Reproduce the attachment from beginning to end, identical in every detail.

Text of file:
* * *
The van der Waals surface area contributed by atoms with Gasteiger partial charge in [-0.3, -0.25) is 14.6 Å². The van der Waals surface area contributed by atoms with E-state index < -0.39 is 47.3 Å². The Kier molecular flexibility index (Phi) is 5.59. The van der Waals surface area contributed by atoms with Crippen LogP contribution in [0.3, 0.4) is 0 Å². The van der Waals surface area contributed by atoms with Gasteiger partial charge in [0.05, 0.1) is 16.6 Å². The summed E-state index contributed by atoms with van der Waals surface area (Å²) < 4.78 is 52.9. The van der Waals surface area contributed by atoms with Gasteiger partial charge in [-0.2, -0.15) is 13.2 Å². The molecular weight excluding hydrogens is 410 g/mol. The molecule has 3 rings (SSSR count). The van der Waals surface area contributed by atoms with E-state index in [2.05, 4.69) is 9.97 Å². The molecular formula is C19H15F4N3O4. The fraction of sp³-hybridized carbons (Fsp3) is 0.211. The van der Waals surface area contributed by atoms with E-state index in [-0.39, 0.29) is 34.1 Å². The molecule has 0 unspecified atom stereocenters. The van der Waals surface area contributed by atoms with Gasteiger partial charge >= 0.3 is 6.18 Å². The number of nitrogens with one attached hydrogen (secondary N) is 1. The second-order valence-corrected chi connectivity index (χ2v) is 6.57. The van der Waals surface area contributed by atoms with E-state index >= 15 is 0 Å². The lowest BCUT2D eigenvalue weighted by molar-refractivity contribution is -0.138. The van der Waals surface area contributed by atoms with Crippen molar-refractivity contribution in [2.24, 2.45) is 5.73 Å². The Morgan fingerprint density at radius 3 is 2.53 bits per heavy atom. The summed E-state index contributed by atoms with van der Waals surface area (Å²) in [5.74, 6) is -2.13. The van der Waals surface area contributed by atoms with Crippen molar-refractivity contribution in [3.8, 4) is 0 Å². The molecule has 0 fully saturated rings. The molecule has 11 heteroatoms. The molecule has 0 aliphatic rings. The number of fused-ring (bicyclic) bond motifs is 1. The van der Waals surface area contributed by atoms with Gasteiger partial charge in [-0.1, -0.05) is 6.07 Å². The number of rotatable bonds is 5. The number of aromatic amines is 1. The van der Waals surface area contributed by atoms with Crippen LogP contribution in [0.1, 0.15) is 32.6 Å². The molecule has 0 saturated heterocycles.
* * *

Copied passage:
The van der Waals surface area contributed by atoms with Gasteiger partial charge in [-0.3, -0.25) is 14.6 Å². The van der Waals surface area contributed by atoms with E-state index < -0.39 is 47.3 Å². The Kier molecular flexibility index (Phi) is 5.59. The van der Waals surface area contributed by atoms with Crippen LogP contribution in [0.3, 0.4) is 0 Å². The van der Waals surface area contributed by atoms with Gasteiger partial charge in [0.05, 0.1) is 16.6 Å². The summed E-state index contributed by atoms with van der Waals surface area (Å²) < 4.78 is 52.9. The van der Waals surface area contributed by atoms with Gasteiger partial charge in [-0.2, -0.15) is 13.2 Å². The molecular weight excluding hydrogens is 410 g/mol. The molecule has 3 rings (SSSR count). The van der Waals surface area contributed by atoms with E-state index in [2.05, 4.69) is 9.97 Å². The molecular formula is C19H15F4N3O4. The fraction of sp³-hybridized carbons (Fsp3) is 0.211. The van der Waals surface area contributed by atoms with E-state index in [-0.39, 0.29) is 34.1 Å². The molecule has 0 unspecified atom stereocenters. The van der Waals surface area contributed by atoms with Gasteiger partial charge >= 0.3 is 6.18 Å². The number of nitrogens with one attached hydrogen (secondary N) is 1. The second-order valence-corrected chi connectivity index (χ2v) is 6.57. The van der Waals surface area contributed by atoms with E-state index >= 15 is 0 Å². The lowest BCUT2D eigenvalue weighted by molar-refractivity contribution is -0.138. The van der Waals surface area contributed by atoms with Crippen molar-refractivity contribution in [2.24, 2.45) is 5.73 Å². The Morgan fingerprint density at radius 3 is 2.53 bits per heavy atom. The summed E-state index contributed by atoms with van der Waals surface area (Å²) in [5.74, 6) is -2.13. The van der Waals surface area contributed by atoms with Crippen molar-refractivity contribution in [3.8, 4) is 0 Å². The molecule has 0 fully saturated rings. The molecule has 11 heteroatoms. The molecule has 0 aliphatic rings. The number of fused-ring (bicyclic) bond motifs is 1. The van der Waals surface area contributed by atoms with Gasteiger partial charge in [-0.1, -0.05) is 6.07 Å². The number of rotatable bonds is 5. The number of aromatic amines is 1. The van der Waals surface area contributed by atoms with Crippen LogP contribution in [0.1, 0.15) is 32.6 Å². The molecule has 0 saturated heterocycles.